article placeholder

National Gay Mens’ HIV/AIDS Awareness Day

Despite treatment advances, the crisis is not over Friday, Sept. 27 marks National Gay Men’s HIV/AIDS Awareness Day. Originally conceived by NAPWA (National Association of People With AIDS) in 2008 as a way to ...
article placeholder

Werk! Evolution Project’s Youth Ballroom Awards brings out best in competition, education


Can you walk the walk and talk the talk?

That's what the second annual Evolution Project's Youth Ballroom Awards is intending to find out with some 100 participants expected to compete in dozens of categories from School Boy, Pretty Boy, thug realness, Face, Transman Realness and even the hottest in sneaker fashion.

The ball is Sunday, Aug. 12, from 6-11 p.m. at XS Ultra Lounge, 708 Spring St., Atlanta, GA 30308.

article placeholder

Would you pay $1,200 a month to prevent contracting HIV?


The drug Truvada has been given its approval by the Food and Drug Administration today to be used as an option for reducing the risk of contracting HIV.

This is the first drug approved by the U.S. government to do so.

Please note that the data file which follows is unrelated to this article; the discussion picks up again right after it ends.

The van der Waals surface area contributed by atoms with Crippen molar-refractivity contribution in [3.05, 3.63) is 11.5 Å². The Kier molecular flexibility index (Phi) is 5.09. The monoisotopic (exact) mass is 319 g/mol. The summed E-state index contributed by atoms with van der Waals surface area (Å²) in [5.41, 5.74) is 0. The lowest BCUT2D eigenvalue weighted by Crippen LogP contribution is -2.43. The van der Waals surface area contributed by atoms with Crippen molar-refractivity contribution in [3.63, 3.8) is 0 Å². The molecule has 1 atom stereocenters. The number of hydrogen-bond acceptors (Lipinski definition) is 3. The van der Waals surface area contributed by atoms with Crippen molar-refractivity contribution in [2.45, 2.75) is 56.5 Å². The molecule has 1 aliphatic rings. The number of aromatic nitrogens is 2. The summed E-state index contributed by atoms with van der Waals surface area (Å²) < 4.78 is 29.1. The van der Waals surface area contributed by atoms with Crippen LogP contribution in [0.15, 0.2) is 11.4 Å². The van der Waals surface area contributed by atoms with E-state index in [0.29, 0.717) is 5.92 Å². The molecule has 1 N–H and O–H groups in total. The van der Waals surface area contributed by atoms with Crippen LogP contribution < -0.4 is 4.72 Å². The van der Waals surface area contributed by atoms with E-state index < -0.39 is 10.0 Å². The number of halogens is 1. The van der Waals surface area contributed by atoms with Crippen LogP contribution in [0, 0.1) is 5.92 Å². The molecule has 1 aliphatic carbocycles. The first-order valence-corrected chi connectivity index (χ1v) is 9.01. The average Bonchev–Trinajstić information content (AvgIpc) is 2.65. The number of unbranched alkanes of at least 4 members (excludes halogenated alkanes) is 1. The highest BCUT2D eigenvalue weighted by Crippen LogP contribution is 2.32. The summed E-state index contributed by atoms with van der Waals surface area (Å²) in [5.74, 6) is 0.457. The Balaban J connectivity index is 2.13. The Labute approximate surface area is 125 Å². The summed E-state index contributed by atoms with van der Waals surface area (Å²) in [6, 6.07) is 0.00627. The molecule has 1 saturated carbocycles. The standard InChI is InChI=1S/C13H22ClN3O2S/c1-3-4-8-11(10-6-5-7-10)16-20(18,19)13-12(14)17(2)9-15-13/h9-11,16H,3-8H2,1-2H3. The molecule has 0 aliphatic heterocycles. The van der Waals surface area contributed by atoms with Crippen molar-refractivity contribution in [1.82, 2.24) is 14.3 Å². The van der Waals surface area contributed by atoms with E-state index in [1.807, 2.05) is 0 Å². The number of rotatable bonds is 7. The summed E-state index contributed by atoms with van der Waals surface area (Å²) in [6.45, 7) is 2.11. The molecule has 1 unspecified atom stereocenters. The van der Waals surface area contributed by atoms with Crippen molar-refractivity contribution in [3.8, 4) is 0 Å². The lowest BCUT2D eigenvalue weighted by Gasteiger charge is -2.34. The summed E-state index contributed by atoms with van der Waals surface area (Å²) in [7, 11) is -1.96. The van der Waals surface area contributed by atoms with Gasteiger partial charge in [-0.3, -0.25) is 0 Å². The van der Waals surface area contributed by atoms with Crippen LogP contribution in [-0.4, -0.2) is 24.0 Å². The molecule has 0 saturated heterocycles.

Truvada, made by Gilead Sciences, has been used by HIV patients on a daily basis with other drugs for years as part of regimen to keep the virus at bay. In studies, Truvada also proved that when taken in combination with the use of condoms the risk of HIV infection is greatly decreased

article placeholder

Positive Impact’s M.I.S.T.E.R. opens new gay center on Valentine’s Day

For several weeks, the staff and volunteers of Positive Impact have been painting and decorating the new M.I.S.T.E.R. Community Center set to open on Valentine's Day to the public.

It's just one way the agency is showing its love, says Chandler Bearden, prevention specialist of Community Outreach for M.I.S.T.E.R., which stands for "Men's Information Services: Testing * Empowerment * Resources."

The community center, located in Positive Impact's space at 139 Ralph McGill Boulevard, will be open for visitors on Monday from 5-7 p.m.

article placeholder

Young gay men less likely to get HIV testing, CDC says

Centers for Disease Control and Prevention Atlanta

The Centers for Disease Control released results from a survey today citing an alarming trend in HIV testing for young men (ages 18 -24). The survey, conducted using a website where men go to meet other men for sex (the website was not identified in the press release), found that younger sexually active gay and bisexual men were three times less likely to have been tested for HIV in their lifetime. The results were presented at the XVIII International AIDS Conference in Vienna, Austria.